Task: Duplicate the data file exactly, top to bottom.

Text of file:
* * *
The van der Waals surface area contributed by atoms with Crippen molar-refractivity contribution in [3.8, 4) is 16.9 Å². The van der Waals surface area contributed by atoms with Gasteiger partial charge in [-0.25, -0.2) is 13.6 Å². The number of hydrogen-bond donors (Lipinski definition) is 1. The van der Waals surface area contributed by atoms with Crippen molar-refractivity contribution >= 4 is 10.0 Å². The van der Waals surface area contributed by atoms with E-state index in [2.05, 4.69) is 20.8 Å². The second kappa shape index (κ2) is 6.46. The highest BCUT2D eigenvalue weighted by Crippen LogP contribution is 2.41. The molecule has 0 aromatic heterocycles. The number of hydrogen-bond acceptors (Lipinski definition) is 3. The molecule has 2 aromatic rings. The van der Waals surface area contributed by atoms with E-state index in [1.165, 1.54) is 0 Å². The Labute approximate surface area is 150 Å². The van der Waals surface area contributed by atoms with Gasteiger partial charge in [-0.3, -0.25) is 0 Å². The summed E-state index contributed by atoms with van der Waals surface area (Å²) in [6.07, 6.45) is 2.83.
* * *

The van der Waals surface area contributed by atoms with Crippen molar-refractivity contribution in [3.8, 4) is 16.9 Å². The van der Waals surface area contributed by atoms with Gasteiger partial charge in [-0.25, -0.2) is 13.6 Å². The number of hydrogen-bond donors (Lipinski definition) is 1. The van der Waals surface area contributed by atoms with Crippen molar-refractivity contribution >= 4 is 10.0 Å². The van der Waals surface area contributed by atoms with E-state index in [2.05, 4.69) is 20.8 Å². The second kappa shape index (κ2) is 6.46. The highest BCUT2D eigenvalue weighted by Crippen LogP contribution is 2.41. The molecule has 0 aromatic heterocycles. The number of hydrogen-bond acceptors (Lipinski definition) is 3. The molecule has 2 aromatic rings. The van der Waals surface area contributed by atoms with E-state index in [1.165, 1.54) is 0 Å². The Labute approximate surface area is 150 Å². The van der Waals surface area contributed by atoms with Gasteiger partial charge in [-0.3, -0.25) is 0 Å². The summed E-state index contributed by atoms with van der Waals surface area (Å²) in [6.07, 6.45) is 2.83.